15th August 1864
Reference Numbert18640815-819
VerdictGuilty > unknown
SentenceImprisonment > penal servitude; Imprisonment

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819. HENRY JONES (22), and ELIZABETH SMITH (19) , Burglary in the dwelling-house of Robert Ingleton, and stealing 1 gown, and other articles, his property.

MR. WOOD conducted the Prosecution.

ESTHER INGLETON . I live at 14, New Montague-street, which leads into Osborn-street, High-street, Whitechapel—on the evening of 6th July, at 11 o'clock, I fastened the shutters of my room, and put the window down—I slept down-stairs, just under the window—I went to bed, and was awoke by a noise at half-past 2—I sat up in bed and saw that the shutters were unbolted, and I saw a man's hand take a piece of black skirt out of the window; a dress, which was rolled round the rod in front of the window, was gone—this is the property (produced)—I have no doubt about it—the black dress is partly made up—the male prisoner was the man who took it out; I saw him distinctly by the light of the gas-lamp, which is right opposite my window—I afterwards picked him out from five others at the police-station—I gave information to the police at the Spitalfields station.

Jones. Q. Did not you say at Worship-street that you were too frightened to speak? A. I screamed—you stopped there after I screamed, and took the piece of black stuff.

HENRY FORDHAM (Policeman, H 197). On the morning of 7th July, I was on duty in Brick-lane—about half-past 2 I saw Jones come up out of Osbornplace, cross over Briok-lane, and go down Flower and Dean-street—immediately afterwards came Smith; she went down Thrall-street—I heard her cry, "Jack" three times, and Jones then came up Thrall-street, and crossed over towards Smith—I then went down Thrall-street—Smith went indoors—I said to another constable, "You detain Jones," and I followed Smith up into the third room—I struck a lucifer, and found her sitting in a chair—I lifted up the quilt on the bed, and found this black dress, and this other dress, lying there—I asked her where she got it from—she said, "I bought it in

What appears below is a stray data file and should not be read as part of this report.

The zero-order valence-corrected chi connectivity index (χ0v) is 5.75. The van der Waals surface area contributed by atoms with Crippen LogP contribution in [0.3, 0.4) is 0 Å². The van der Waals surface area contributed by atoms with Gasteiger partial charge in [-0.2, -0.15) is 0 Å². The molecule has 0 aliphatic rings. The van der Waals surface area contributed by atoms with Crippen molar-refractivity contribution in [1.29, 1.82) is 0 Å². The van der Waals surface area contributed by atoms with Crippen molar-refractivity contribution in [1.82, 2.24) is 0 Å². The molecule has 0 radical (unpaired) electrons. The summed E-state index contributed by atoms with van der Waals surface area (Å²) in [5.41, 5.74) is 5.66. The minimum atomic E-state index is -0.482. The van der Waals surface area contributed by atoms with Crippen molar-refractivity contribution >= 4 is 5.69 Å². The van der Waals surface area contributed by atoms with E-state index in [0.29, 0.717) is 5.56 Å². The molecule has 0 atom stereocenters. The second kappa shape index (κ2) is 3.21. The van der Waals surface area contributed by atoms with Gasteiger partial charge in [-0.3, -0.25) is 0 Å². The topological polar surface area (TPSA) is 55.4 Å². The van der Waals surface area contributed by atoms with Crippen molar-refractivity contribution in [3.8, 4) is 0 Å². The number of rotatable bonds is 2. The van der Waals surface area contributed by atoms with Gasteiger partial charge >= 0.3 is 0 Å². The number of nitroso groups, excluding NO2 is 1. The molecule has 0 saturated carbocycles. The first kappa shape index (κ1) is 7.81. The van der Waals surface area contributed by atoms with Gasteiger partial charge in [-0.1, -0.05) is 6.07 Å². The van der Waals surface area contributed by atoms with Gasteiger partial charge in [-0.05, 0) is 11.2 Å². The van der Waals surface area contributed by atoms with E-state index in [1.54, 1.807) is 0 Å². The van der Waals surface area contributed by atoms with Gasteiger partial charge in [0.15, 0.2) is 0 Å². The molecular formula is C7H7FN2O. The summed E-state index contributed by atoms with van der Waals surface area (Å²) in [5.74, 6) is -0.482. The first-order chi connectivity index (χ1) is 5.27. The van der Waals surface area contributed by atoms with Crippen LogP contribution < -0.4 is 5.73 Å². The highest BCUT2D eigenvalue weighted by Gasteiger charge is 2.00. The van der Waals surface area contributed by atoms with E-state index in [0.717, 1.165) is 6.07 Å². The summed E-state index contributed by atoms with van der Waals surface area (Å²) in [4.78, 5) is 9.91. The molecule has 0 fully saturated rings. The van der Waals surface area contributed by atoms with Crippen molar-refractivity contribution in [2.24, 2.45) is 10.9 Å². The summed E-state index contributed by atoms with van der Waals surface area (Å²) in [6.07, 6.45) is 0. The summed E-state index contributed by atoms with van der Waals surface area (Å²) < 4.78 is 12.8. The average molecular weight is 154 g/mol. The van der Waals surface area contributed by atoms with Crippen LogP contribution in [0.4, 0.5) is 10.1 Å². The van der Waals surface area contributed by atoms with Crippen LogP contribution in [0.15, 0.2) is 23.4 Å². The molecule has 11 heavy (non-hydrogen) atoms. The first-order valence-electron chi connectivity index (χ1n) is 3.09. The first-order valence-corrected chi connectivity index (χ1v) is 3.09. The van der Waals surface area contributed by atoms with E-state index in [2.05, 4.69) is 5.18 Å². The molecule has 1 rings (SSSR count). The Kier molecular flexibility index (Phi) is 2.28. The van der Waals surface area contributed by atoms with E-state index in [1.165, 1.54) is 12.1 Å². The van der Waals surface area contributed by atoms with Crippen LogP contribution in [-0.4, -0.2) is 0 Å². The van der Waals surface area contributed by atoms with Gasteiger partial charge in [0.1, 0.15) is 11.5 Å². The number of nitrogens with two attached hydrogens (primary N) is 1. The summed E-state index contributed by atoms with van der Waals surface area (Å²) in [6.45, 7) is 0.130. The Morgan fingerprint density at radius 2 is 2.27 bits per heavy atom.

Whitechapel-road"—I said, "Whereabouts?"—she said, "I don't know; I was so drunk"—I then told her I should take her to the station for the unlawful possession of it—at half-past 12 that same morning—I had seen the two prisoners together going down Fashion-street into Commercial-street, towards Shoreditch.

Jones. Q. How near were we together? A. There was not two feet between you when I saw you at 2 o'clock—I could not see you when the woman called out "Jack;" I had seen you together several times before that evening—you are out together every night.

THOMAS FARRANCE (Policeman, H 138). I followed Jones, and took him into custody—he said he knew nothing about it—I saw the prisoners cross the road together at half-past 2.

WILLIAM HORN (Policeman, H 142). On the morning in question I saw the female prisoner about twenty-five minutes after 2 running from the prosecutor's house—as I came up I heard some one run, and saw some one run in at a passage door—I had previously, at 2 and a quarter past, passed the house, and tried the shutters, and they were all right then.

Jones. Q. You saw no one else in the street, I believe? A. No—I saw no one—I heard some one run into the house and bolt the door—it was a man.

Jones's Defence. I was at a coffee-shop in Whitechapel-road about twenty minutes past 12, and this young girl came in. I went with her towards Thrall-street, where she lives. I stayed talking to her about ten minutes, and then went towards Shoreditch with her, which was when the policeman saw us together. I went to my lodgings, and left her at the coffee-shop. When I came back there I found she was gone. I came back, and turned down Flower and Dean-street, and stood at the corner. She came to the other end of the street, and called me, and I went up to her. Then a policeman called me, and said, "I must detain you." I asked what was the matter, and he said, "I don't know; I have only got to detain you. "We then went up into the girl's room, and found a policeman there, and she said she had bought the things. I thought she had bought them.


Jones was further charged with having been before convicted of felony at this Court on 24th, November, 1862, in the name of John Lord.

ABRAHAM EVEREST . In November, 1862, I was in the police-force, and had the prisoner in custody at this court, in the name of John Lord—he was sentenced toeighteen months imprisonment—I have no doubt about him.

JONES—GUILTY.— Seven Years' Penal Servitude.

SMITH.— Confined Twelve Months.

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